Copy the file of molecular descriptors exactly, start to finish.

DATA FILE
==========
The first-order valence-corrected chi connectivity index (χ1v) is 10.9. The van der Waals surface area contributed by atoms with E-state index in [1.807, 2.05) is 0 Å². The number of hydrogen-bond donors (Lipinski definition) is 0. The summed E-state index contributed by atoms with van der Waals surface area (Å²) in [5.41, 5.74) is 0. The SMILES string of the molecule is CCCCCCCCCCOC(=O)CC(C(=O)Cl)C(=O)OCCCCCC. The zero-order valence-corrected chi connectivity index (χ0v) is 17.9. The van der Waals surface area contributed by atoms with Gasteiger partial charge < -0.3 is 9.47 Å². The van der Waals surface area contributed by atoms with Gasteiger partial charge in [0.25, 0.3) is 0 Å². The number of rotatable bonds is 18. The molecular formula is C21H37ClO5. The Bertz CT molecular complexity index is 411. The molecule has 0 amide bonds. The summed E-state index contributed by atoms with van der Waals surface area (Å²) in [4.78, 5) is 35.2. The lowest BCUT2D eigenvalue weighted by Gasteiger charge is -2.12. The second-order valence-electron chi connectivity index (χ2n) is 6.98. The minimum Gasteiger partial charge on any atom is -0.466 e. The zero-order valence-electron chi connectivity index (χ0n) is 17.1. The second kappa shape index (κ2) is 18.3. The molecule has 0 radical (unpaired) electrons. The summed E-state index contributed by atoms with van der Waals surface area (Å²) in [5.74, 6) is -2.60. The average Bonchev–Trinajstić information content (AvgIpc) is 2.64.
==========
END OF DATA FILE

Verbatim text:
The first-order valence-corrected chi connectivity index (χ1v) is 10.9. The van der Waals surface area contributed by atoms with E-state index in [1.807, 2.05) is 0 Å². The number of hydrogen-bond donors (Lipinski definition) is 0. The summed E-state index contributed by atoms with van der Waals surface area (Å²) in [5.41, 5.74) is 0. The SMILES string of the molecule is CCCCCCCCCCOC(=O)CC(C(=O)Cl)C(=O)OCCCCCC. The zero-order valence-corrected chi connectivity index (χ0v) is 17.9. The van der Waals surface area contributed by atoms with Gasteiger partial charge < -0.3 is 9.47 Å². The van der Waals surface area contributed by atoms with Gasteiger partial charge in [0.25, 0.3) is 0 Å². The number of rotatable bonds is 18. The molecular formula is C21H37ClO5. The Bertz CT molecular complexity index is 411. The molecule has 0 amide bonds. The summed E-state index contributed by atoms with van der Waals surface area (Å²) in [4.78, 5) is 35.2. The lowest BCUT2D eigenvalue weighted by Gasteiger charge is -2.12. The second-order valence-electron chi connectivity index (χ2n) is 6.98. The minimum Gasteiger partial charge on any atom is -0.466 e. The zero-order valence-electron chi connectivity index (χ0n) is 17.1. The second kappa shape index (κ2) is 18.3. The molecule has 0 radical (unpaired) electrons. The summed E-state index contributed by atoms with van der Waals surface area (Å²) in [5.74, 6) is -2.60. The average Bonchev–Trinajstić information content (AvgIpc) is 2.64.